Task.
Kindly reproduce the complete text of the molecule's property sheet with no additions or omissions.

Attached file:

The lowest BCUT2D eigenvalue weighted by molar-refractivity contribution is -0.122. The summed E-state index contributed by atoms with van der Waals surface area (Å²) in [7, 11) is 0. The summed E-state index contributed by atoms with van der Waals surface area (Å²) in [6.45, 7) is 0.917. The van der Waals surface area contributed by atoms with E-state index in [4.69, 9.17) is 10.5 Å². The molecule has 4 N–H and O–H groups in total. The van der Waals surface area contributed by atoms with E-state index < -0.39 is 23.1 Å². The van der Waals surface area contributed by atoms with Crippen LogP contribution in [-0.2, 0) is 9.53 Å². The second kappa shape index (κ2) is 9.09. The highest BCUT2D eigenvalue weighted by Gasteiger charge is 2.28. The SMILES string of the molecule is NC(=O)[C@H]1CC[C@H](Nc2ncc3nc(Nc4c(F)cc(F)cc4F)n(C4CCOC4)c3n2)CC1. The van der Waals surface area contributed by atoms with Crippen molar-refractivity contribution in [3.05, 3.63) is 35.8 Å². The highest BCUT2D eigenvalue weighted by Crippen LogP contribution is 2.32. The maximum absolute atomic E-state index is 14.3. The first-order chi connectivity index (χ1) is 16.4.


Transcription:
The lowest BCUT2D eigenvalue weighted by molar-refractivity contribution is -0.122. The summed E-state index contributed by atoms with van der Waals surface area (Å²) in [7, 11) is 0. The summed E-state index contributed by atoms with van der Waals surface area (Å²) in [6.45, 7) is 0.917. The van der Waals surface area contributed by atoms with E-state index in [4.69, 9.17) is 10.5 Å². The molecule has 4 N–H and O–H groups in total. The van der Waals surface area contributed by atoms with E-state index < -0.39 is 23.1 Å². The van der Waals surface area contributed by atoms with Crippen LogP contribution in [-0.2, 0) is 9.53 Å². The second kappa shape index (κ2) is 9.09. The highest BCUT2D eigenvalue weighted by Gasteiger charge is 2.28. The SMILES string of the molecule is NC(=O)[C@H]1CC[C@H](Nc2ncc3nc(Nc4c(F)cc(F)cc4F)n(C4CCOC4)c3n2)CC1. The van der Waals surface area contributed by atoms with Crippen molar-refractivity contribution in [3.05, 3.63) is 35.8 Å². The highest BCUT2D eigenvalue weighted by Crippen LogP contribution is 2.32. The maximum absolute atomic E-state index is 14.3. The first-order chi connectivity index (χ1) is 16.4.